Nauseous or queasy

 

Or if you have . . .

 

Sleeping problems

Unexplained weight gain despite watching your diet

Thinning hair or hair loss

Dry skin and hair

High cholesterol

High blood pressure

Periods heavier or longer than normal, and increased cramping

A low, throaty voice

Trouble getting pregnant

 

 

 

 

 

 

 

Next Page: Try this action plan

[ pagebreak ]. . . Try this action plan
1. List your symptoms.
Write down that you cant get through the day without a nap, or that youve gained 20 pounds despite walking five times a week and doing the South Beach Diet.

2. Ask about your family.
Hypothyroidism tends to run in families. Talk to siblings, parents, aunts, uncles, cousins, and grandparents. They might have been told they had a “glandular disorder.” Ask if theyve ever taken a supplemental thyroid hormone.

3. Ask your primary-care doctor for a TSH test.
Its an inexpensive blood test (covered by insurers) that checks for levels of thyroid stimulating hormone (TSH); high levels indicate low thyroid. Find out your exact level, not just whether its in the “normal” range. Some experts, including groups like the American Association of Clinical Endocrinologists, now say a normal score is between 0.3 and 3. That means a TSH above 3 would indicate hypothyroidism. But many labs havent adopted the new guidelines, so a result of 4 or even 5 wont necessarily be flagged as high.

4. Get retested in 3 months.
You might also ask for a low-dose trial of thyroid medication to see if it helps before being tested again. Some doctors are amenable to doing that.

5. Ask for the Anti-TPO thyroid antibody test.
If your TSH test is normal but you dont feel right, the antibody test can help determine whether you have hypothyroidism.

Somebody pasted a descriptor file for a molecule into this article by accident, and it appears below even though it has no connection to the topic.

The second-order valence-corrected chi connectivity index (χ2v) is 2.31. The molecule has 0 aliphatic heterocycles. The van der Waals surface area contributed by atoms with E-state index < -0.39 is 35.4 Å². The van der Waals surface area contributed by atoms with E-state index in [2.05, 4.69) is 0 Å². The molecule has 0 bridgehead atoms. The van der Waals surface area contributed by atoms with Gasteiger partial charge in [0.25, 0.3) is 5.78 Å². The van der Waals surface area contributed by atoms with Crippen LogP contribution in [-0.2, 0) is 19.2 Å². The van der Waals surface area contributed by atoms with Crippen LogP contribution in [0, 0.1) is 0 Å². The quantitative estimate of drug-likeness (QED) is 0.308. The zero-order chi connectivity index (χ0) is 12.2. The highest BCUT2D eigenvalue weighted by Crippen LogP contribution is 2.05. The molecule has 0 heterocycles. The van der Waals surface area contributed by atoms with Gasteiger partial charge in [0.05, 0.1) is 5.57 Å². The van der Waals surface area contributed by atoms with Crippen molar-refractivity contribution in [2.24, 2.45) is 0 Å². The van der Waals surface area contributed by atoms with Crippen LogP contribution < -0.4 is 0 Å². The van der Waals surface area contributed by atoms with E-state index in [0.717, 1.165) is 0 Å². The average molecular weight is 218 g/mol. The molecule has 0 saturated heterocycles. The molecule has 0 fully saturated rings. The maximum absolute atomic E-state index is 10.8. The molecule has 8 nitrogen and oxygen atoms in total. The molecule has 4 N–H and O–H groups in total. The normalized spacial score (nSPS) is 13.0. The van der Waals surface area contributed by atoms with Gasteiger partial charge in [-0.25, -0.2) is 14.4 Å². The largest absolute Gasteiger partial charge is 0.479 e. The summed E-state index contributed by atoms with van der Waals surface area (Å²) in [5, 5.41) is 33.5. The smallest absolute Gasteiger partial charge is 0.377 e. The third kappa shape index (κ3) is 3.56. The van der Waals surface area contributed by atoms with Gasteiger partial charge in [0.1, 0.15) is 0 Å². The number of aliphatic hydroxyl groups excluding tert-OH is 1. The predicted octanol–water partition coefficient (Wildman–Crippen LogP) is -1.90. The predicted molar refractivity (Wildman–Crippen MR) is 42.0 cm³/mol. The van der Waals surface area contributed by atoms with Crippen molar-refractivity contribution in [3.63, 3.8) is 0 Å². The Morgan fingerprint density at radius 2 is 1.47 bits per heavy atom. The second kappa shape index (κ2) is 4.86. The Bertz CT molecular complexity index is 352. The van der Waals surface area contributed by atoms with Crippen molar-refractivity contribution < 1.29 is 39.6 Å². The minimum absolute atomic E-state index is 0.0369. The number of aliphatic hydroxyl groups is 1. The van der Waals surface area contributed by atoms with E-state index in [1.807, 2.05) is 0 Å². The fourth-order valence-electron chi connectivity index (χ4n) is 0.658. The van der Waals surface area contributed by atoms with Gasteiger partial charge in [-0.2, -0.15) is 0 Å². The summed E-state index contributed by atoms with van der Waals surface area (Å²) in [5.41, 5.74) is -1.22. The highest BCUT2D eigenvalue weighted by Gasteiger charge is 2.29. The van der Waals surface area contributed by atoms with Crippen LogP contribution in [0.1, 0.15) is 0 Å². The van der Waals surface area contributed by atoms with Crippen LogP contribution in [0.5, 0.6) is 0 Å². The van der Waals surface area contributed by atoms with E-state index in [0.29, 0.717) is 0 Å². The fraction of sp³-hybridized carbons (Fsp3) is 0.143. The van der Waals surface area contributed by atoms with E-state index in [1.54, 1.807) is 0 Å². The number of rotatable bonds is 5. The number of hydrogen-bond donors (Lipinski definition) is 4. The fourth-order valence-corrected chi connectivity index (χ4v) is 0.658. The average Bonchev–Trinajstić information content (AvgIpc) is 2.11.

6. Ask for additional hormone tests.
Doctors can also screen levels of T3, T4, Free T3, and Free T4 hormones, which can provide a more accurate picture of how your thyroid is functioning. If the results are out of whack, you may need treatment.

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3 Simple Steps to Mindful Eating (And Why You Should Try It)

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Mindfulness is a major buzzword right now—and rightly so. In my experience, becoming more mindful is life-changing. It can help you react more calmly and thoughtfully in any situation, whether you’re stuck in traffic, dealing with a difficult boss, or making food choices. And mindfulness isn’t just a new age theory; its benefits are backed by plenty of research. Studies have found it may help reduce inflammation (a known trigger of premature aging and disease), lower stress hormone levels, boost happiness, shrink belly fat, improve sleep, and curb appetite.

Mindfulness can also be pretty powerful when it comes to your eating habits. With my clients, I've observed how mindful eating can totally transform a person's relationship to food. (That's why I devoted an entire chapter to it in my book Slim Down Now.) Mindfulness can help you eat less and enjoy your food more. Plus, feeling relaxed while you nosh helps improve digestion and reduce bloating. And while becoming mindful doesn't happen overnight, the process is actually pretty simple. Here are three steps you can take today.

RELATED: Do These 5 Things Every Day to Live Longer

Practice slowing down

If you find yourself eating too fast, or making spontaneous food decisions often (like grabbing a handful of M&Ms from the office candy jar), start by slowing the pace of your day. One way to do so: Pop in your earbuds and listen to a five-minute guided mindfulness meditation. You’ll find many options on YouTube, and through apps like Headspace, Meditation Studio, and Calm.

At meal times, try putting your fork down in between bites. You can also try an app like Eat Slower which allows you to set an interval (anywhere between 20 seconds and 3 minutes) between bites; a bell lets you know when it's time to lift your fork again. Even if you don’t do this at every meal, regularly practicing slow eating will help you become accustomed to unhurried noshing.

RELATED: 49 Ways to Trick Yourself Into Feeling Full

Take smaller bites and sips

When clients really struggle to quit a speed eating habit,  I often recommend that they cut their food into smaller pieces. I also advise choosing  “loose” foods. For example, it's helpful to eat popped popcorn kernels or nuts one at a time, and chew each well before grabbing another. Grapes, berries, and grape tomatoes can also work well for slowing the pace.

RELATED: 5 Superfood Snack Recipes You Can Make at Home

Eat without distractions